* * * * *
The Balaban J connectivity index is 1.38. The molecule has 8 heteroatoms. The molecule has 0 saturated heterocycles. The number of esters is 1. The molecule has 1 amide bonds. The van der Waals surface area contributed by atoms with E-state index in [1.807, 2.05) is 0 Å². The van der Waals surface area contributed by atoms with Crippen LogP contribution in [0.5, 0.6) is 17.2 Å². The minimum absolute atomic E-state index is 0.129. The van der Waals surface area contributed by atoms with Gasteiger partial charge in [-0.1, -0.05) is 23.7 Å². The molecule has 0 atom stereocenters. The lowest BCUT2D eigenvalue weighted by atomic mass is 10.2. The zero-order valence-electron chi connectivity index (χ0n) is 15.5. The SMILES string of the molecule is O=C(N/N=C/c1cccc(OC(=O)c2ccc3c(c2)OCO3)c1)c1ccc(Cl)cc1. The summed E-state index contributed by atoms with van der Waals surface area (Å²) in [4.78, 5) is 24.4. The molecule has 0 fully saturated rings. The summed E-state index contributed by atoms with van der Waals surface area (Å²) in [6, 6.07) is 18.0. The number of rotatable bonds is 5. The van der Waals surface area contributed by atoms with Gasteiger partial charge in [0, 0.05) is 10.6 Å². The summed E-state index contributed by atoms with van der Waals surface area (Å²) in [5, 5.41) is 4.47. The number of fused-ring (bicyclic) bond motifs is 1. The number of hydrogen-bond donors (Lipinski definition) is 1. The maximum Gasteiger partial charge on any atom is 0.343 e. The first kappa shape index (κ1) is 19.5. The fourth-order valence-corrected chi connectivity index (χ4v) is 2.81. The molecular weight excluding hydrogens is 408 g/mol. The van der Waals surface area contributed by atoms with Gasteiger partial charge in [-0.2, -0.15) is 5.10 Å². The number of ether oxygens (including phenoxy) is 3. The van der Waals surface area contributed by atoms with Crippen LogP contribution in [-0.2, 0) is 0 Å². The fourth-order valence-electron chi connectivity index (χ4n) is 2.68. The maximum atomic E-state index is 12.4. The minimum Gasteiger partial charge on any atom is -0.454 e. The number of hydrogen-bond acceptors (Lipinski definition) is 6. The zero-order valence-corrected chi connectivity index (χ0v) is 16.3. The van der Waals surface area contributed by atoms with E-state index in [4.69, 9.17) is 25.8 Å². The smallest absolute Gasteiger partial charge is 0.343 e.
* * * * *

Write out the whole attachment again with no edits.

The Balaban J connectivity index is 1.38. The molecule has 8 heteroatoms. The molecule has 0 saturated heterocycles. The number of esters is 1. The molecule has 1 amide bonds. The van der Waals surface area contributed by atoms with E-state index in [1.807, 2.05) is 0 Å². The van der Waals surface area contributed by atoms with Crippen LogP contribution in [0.5, 0.6) is 17.2 Å². The minimum absolute atomic E-state index is 0.129. The van der Waals surface area contributed by atoms with Gasteiger partial charge in [-0.1, -0.05) is 23.7 Å². The molecule has 0 atom stereocenters. The lowest BCUT2D eigenvalue weighted by atomic mass is 10.2. The zero-order valence-electron chi connectivity index (χ0n) is 15.5. The SMILES string of the molecule is O=C(N/N=C/c1cccc(OC(=O)c2ccc3c(c2)OCO3)c1)c1ccc(Cl)cc1. The summed E-state index contributed by atoms with van der Waals surface area (Å²) in [4.78, 5) is 24.4. The molecule has 0 fully saturated rings. The summed E-state index contributed by atoms with van der Waals surface area (Å²) in [6, 6.07) is 18.0. The number of rotatable bonds is 5. The van der Waals surface area contributed by atoms with Gasteiger partial charge in [0, 0.05) is 10.6 Å². The summed E-state index contributed by atoms with van der Waals surface area (Å²) in [5, 5.41) is 4.47. The number of fused-ring (bicyclic) bond motifs is 1. The number of hydrogen-bond donors (Lipinski definition) is 1. The maximum Gasteiger partial charge on any atom is 0.343 e. The first kappa shape index (κ1) is 19.5. The fourth-order valence-corrected chi connectivity index (χ4v) is 2.81. The molecular weight excluding hydrogens is 408 g/mol. The van der Waals surface area contributed by atoms with Gasteiger partial charge in [-0.2, -0.15) is 5.10 Å². The number of ether oxygens (including phenoxy) is 3. The van der Waals surface area contributed by atoms with Crippen LogP contribution in [-0.2, 0) is 0 Å². The fourth-order valence-electron chi connectivity index (χ4n) is 2.68. The maximum atomic E-state index is 12.4. The minimum Gasteiger partial charge on any atom is -0.454 e. The number of hydrogen-bond acceptors (Lipinski definition) is 6. The zero-order valence-corrected chi connectivity index (χ0v) is 16.3. The van der Waals surface area contributed by atoms with E-state index in [4.69, 9.17) is 25.8 Å². The smallest absolute Gasteiger partial charge is 0.343 e.